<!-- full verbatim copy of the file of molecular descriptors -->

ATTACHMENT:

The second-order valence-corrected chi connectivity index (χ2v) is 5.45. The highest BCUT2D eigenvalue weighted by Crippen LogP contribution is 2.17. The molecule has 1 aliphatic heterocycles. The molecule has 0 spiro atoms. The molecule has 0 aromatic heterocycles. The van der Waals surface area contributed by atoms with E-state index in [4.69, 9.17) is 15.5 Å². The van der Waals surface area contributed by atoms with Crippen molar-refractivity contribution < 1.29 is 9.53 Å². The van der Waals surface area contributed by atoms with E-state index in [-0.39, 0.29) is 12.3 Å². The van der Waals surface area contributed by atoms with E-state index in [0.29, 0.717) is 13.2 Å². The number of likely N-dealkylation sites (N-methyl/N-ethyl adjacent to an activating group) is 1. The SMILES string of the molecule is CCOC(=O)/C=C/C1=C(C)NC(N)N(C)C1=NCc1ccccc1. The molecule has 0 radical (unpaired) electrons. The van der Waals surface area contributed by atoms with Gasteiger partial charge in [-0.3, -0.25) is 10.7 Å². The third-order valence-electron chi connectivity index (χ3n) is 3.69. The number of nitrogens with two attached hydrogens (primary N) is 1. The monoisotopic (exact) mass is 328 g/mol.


The second-order valence-corrected chi connectivity index (χ2v) is 5.45. The highest BCUT2D eigenvalue weighted by Crippen LogP contribution is 2.17. The molecule has 1 aliphatic heterocycles. The molecule has 0 spiro atoms. The molecule has 0 aromatic heterocycles. The van der Waals surface area contributed by atoms with E-state index in [4.69, 9.17) is 15.5 Å². The van der Waals surface area contributed by atoms with Crippen molar-refractivity contribution < 1.29 is 9.53 Å². The van der Waals surface area contributed by atoms with E-state index in [-0.39, 0.29) is 12.3 Å². The van der Waals surface area contributed by atoms with E-state index in [0.29, 0.717) is 13.2 Å². The number of likely N-dealkylation sites (N-methyl/N-ethyl adjacent to an activating group) is 1. The SMILES string of the molecule is CCOC(=O)/C=C/C1=C(C)NC(N)N(C)C1=NCc1ccccc1. The molecule has 0 radical (unpaired) electrons. The van der Waals surface area contributed by atoms with Gasteiger partial charge in [-0.3, -0.25) is 10.7 Å². The third-order valence-electron chi connectivity index (χ3n) is 3.69. The number of nitrogens with two attached hydrogens (primary N) is 1. The monoisotopic (exact) mass is 328 g/mol.